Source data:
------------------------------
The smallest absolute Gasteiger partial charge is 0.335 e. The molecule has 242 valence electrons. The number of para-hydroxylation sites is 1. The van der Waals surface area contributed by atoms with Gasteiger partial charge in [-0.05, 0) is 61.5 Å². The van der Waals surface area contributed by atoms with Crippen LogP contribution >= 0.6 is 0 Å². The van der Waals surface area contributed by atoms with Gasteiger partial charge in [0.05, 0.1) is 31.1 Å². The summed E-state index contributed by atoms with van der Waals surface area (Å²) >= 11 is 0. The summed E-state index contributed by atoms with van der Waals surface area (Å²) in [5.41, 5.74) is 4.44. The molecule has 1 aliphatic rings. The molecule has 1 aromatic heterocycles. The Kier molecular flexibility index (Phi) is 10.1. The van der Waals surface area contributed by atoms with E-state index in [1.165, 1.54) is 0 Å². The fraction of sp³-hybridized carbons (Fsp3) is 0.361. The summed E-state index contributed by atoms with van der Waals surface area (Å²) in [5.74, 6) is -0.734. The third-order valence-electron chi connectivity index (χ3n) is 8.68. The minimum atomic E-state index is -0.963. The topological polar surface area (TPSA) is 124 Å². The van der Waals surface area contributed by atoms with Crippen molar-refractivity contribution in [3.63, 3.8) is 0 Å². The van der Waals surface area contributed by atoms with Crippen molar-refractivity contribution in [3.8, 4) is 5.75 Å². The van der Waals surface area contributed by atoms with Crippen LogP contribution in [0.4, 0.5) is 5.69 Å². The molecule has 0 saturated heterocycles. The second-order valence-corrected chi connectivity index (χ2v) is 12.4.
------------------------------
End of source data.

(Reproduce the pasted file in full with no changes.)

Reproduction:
The smallest absolute Gasteiger partial charge is 0.335 e. The molecule has 242 valence electrons. The number of para-hydroxylation sites is 1. The van der Waals surface area contributed by atoms with Gasteiger partial charge in [-0.05, 0) is 61.5 Å². The van der Waals surface area contributed by atoms with Crippen LogP contribution >= 0.6 is 0 Å². The van der Waals surface area contributed by atoms with Gasteiger partial charge in [0.05, 0.1) is 31.1 Å². The summed E-state index contributed by atoms with van der Waals surface area (Å²) >= 11 is 0. The summed E-state index contributed by atoms with van der Waals surface area (Å²) in [5.41, 5.74) is 4.44. The molecule has 1 aliphatic rings. The molecule has 1 aromatic heterocycles. The Kier molecular flexibility index (Phi) is 10.1. The van der Waals surface area contributed by atoms with E-state index in [1.165, 1.54) is 0 Å². The fraction of sp³-hybridized carbons (Fsp3) is 0.361. The summed E-state index contributed by atoms with van der Waals surface area (Å²) in [5.74, 6) is -0.734. The third-order valence-electron chi connectivity index (χ3n) is 8.68. The minimum atomic E-state index is -0.963. The topological polar surface area (TPSA) is 124 Å². The van der Waals surface area contributed by atoms with Crippen molar-refractivity contribution in [3.63, 3.8) is 0 Å². The van der Waals surface area contributed by atoms with Crippen molar-refractivity contribution in [3.8, 4) is 5.75 Å². The van der Waals surface area contributed by atoms with Crippen LogP contribution in [0.4, 0.5) is 5.69 Å². The molecule has 0 saturated heterocycles. The second-order valence-corrected chi connectivity index (χ2v) is 12.4.